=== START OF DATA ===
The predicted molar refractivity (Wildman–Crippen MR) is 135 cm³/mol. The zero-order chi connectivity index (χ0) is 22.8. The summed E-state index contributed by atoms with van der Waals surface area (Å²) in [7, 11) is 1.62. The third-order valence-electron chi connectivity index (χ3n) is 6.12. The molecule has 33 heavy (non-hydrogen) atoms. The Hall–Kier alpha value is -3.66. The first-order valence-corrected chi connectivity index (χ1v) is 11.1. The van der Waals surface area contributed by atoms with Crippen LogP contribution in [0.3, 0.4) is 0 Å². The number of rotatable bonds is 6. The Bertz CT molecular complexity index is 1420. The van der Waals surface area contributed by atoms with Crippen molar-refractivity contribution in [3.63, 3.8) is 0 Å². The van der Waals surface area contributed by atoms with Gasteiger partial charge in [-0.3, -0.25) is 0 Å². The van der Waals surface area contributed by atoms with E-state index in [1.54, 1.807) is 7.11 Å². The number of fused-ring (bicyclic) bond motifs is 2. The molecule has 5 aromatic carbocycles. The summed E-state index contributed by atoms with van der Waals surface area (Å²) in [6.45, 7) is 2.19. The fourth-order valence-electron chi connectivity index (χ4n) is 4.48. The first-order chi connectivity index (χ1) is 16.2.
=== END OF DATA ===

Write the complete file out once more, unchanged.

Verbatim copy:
The predicted molar refractivity (Wildman–Crippen MR) is 135 cm³/mol. The zero-order chi connectivity index (χ0) is 22.8. The summed E-state index contributed by atoms with van der Waals surface area (Å²) in [7, 11) is 1.62. The third-order valence-electron chi connectivity index (χ3n) is 6.12. The molecule has 33 heavy (non-hydrogen) atoms. The Hall–Kier alpha value is -3.66. The first-order valence-corrected chi connectivity index (χ1v) is 11.1. The van der Waals surface area contributed by atoms with Crippen LogP contribution in [0.3, 0.4) is 0 Å². The number of rotatable bonds is 6. The Bertz CT molecular complexity index is 1420. The van der Waals surface area contributed by atoms with Crippen molar-refractivity contribution in [3.63, 3.8) is 0 Å². The van der Waals surface area contributed by atoms with Gasteiger partial charge in [-0.3, -0.25) is 0 Å². The van der Waals surface area contributed by atoms with E-state index in [1.54, 1.807) is 7.11 Å². The number of fused-ring (bicyclic) bond motifs is 2. The molecule has 5 aromatic carbocycles. The summed E-state index contributed by atoms with van der Waals surface area (Å²) in [6.45, 7) is 2.19. The fourth-order valence-electron chi connectivity index (χ4n) is 4.48. The first-order chi connectivity index (χ1) is 16.2.